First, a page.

Liquid Barley - Marketing Perfection
In the study barley straw liquor seem to have additional negative effect on algae WHEN used with the straw. Barley straw sounds messy, liquid sounds easier so sellers have all but dropped selling straw and focused on liquids. All you have to do is ignore the parts of the studies that don't fit your marketing plan. Plus little jars are way easier to stock than straw.
As we all know, more is better. The word "extract" to us means powerful concentrate, right? But barley straw liquor is just water in which straw was rotted. Do sellers ever say how concentrated their product is, I mean beyond "super duper"? Is anyone checking what's in this stuff? Heck no. It's perfectly legal for me to put a single straw of barley into a 55 gal drum of water for 1 minute and market it has whatever liquid barley term I think will sell the best. Liquid barley is much cheaper to produce than selling the actual straw. Customers can see and touch straw. You can't send them a dead squirrel and call it straw. A little jar of liquid...sell it all day long.
Even if someone wanted to check these liquids, what would you actually check? The scientists only have theories about what's in barley straw liquor that might inhibit growth.
Barley Pills - Nirvana
OK, these don't exist...yet. But it won't be long. It's all about giving the people what they want. And what people want is quick and easy. Whether something works is always an after thought, and after purchase. Plus, pills are even cheaper to produce than liquid since you don't have to pay 15 cents for the jar and you can ask even more money because as everyone knows, pills are more powerful.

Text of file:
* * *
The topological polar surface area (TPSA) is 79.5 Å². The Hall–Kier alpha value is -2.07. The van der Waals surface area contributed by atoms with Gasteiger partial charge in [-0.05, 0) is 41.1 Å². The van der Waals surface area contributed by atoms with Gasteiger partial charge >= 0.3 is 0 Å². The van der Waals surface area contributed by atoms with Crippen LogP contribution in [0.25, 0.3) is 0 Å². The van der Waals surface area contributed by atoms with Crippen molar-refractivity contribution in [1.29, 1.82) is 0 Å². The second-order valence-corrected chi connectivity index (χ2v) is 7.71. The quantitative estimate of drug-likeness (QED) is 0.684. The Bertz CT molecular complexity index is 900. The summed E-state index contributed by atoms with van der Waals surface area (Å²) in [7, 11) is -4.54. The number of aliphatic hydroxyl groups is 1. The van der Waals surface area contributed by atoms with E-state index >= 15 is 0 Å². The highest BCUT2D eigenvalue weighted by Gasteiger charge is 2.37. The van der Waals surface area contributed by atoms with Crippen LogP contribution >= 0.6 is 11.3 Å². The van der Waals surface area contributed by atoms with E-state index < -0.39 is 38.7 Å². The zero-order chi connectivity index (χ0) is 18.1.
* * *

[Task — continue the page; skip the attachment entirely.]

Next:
Background on how I got here.
Using barley straw in ponds goes back many years. I first heard about it in pond chats 15 years ago and first used it back then when my wife brought a sack home from a home show she’d gone to with a girl friend. Neither of them were or are into gardening at all. The perfect customer. All you have to say is “this clears a pond”, only $6, a few buzz words, sold.
At the time the method of use was to put this sack into the waterfall, wait 4 to 6 weeks and watch the amazing results. I was skeptical. At that time I was fairly new to backyard pond keeping and believed most of the myths floating around online. I believed the myth of nutrients being the single cause of green water and so this concept of decomposing more plant material in the pond didn’t sound right to me.
The 4 to 6 week time frame also ran some bells. That just happens to the time a new pond often takes to go from green to clear, on it’s own. It reminded me of the Beverly Hillbillies “The Common Cold” an episode where Granny cures Mr. Drysdale’s with a foul tasting “Cold Cure”. At the end of the show she finally gets Drysadale to take the cure and then proceeds to tell him the last step, “now drink plenty of fluids, get plenty of bed rest and wait 7 to 10 days”.
At the time I was way into pond filters and found the whole algae thing interesting. I did many experiments on algae, so what the heck, I tried the barley straw. My results were a fouling smelling sack of crap...and the same green water.
That’s were most people move on. It's where I should have moved on and not wasted my time digging around. I guess the same could be said for building ponds in the first place, but it makes me happy.
No way you read this far.